The Real Deal New York

REBNY looks to overhaul staff

Several employees have accepted buyout offers
By Rich Bockmann | November 17, 2017 05:56PM

John Banks

The Real Estate Board of New York recently offered buyouts to the majority of its staffers, several of whom accepted the offers, sources told The Real Deal.

It wasn’t immediately clear how many or which of the industry trade group’s employees accepted the buyouts. Nor was it apparent what the motivation was for the overhaul of REBNY’s longtime staff — though industry sources speculated the decision came from its president, John Banks, who replaced longtime president Steven Spinola in mid-2015.

Banks confirmed the offers to TRD.

“REBNY offered a voluntary incentive program with enhanced severance benefits to employees,” he wrote in an email. “Several employees have accepted the voluntary incentive package.”

The buyouts were only offered to all employees who have been with REBNY one year or longer — a standard practice with such offers — including top staffers like executive vice president and chief lobbyist Jim Whelan. At least two vice presidents, head of research Michael Slattery and City Hall point-person John Doyle, declined the offers, TRD confirmed.

TRD was also able to confirm that Gladys Roman, who worked at REBNY for almost 23 years — as a senior executive assistant first to Spinola and then under Banks — was among the employees who would be leaving.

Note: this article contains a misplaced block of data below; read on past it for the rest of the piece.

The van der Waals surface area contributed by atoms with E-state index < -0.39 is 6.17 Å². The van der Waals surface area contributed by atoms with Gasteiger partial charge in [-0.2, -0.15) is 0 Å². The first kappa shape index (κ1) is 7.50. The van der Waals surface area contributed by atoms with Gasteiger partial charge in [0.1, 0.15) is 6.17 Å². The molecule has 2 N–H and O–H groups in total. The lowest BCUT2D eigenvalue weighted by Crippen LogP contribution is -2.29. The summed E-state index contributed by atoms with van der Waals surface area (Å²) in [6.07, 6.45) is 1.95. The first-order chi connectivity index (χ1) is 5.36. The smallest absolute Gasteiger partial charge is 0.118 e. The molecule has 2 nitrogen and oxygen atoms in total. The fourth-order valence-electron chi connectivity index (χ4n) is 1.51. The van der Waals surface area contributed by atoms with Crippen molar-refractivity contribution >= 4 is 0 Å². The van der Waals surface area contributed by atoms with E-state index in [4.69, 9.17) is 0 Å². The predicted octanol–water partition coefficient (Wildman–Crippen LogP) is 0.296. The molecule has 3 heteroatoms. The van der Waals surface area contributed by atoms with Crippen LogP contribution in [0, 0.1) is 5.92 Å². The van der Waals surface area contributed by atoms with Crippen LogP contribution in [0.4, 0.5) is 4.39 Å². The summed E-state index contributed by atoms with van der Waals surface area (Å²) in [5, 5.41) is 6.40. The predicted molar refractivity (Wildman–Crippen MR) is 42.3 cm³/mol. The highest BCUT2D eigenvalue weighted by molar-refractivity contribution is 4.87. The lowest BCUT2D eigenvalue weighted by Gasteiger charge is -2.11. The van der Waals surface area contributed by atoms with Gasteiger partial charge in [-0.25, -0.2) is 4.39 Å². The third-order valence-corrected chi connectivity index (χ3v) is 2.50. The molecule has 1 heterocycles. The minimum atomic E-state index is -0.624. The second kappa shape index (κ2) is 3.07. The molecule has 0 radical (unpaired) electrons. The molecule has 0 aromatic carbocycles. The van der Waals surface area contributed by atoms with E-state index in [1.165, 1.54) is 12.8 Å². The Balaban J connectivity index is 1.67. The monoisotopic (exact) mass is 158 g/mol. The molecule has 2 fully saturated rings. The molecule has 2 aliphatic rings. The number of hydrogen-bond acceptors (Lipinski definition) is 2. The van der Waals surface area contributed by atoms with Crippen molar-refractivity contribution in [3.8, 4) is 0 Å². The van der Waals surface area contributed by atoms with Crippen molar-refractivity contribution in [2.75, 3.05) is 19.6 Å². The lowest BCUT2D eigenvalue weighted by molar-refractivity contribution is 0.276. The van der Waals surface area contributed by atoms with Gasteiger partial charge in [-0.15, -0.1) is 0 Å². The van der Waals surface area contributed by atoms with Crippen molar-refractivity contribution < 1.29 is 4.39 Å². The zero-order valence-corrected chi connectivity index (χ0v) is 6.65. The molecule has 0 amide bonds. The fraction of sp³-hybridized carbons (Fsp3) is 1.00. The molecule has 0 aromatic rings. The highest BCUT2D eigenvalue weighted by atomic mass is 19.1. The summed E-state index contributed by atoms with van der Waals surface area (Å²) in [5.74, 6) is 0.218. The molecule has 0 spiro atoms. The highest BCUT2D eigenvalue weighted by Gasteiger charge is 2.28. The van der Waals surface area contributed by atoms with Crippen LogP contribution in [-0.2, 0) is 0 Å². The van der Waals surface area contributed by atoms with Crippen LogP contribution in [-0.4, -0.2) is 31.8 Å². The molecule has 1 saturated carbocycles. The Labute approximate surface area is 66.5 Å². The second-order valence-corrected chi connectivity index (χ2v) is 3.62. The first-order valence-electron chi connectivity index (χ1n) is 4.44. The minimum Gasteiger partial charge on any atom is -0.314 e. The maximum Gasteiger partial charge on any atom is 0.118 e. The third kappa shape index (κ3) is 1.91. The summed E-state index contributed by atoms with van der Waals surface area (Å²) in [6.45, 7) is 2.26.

As of September, REBNY had a staff of 49, including a group of half-a-dozen vice presidents who ran divisions ranging from brokerage services to government affairs.

When Banks left his job as chief lobbyist for Consolidated Edison in 2015, he left REBNY’s staff intact. In fact, the number of employees has grown recently as the group added new hires to launch its Residential Listings Service.

REBNY’s most recently available tax filings show salaries grew just over 13 percent to $6.5 million in 2015 from the previous year. And revenues from dues grew 10 percent to $13.45 million.

Net operating income, however, dropped off by roughly 4 percent to $302,773, mostly due to the fact that the previous year’s revenues had been boosted by a $1 million contract REBNY recorded with an affiliate it oversees, Taxpayers for an Affordable New York.

Leadership at the group is set to change next year. Rudin Management CEO Bill Rudin will step in as chairman, succeeding Tishman Speyer’s Rob Speyer after his two-term tenure.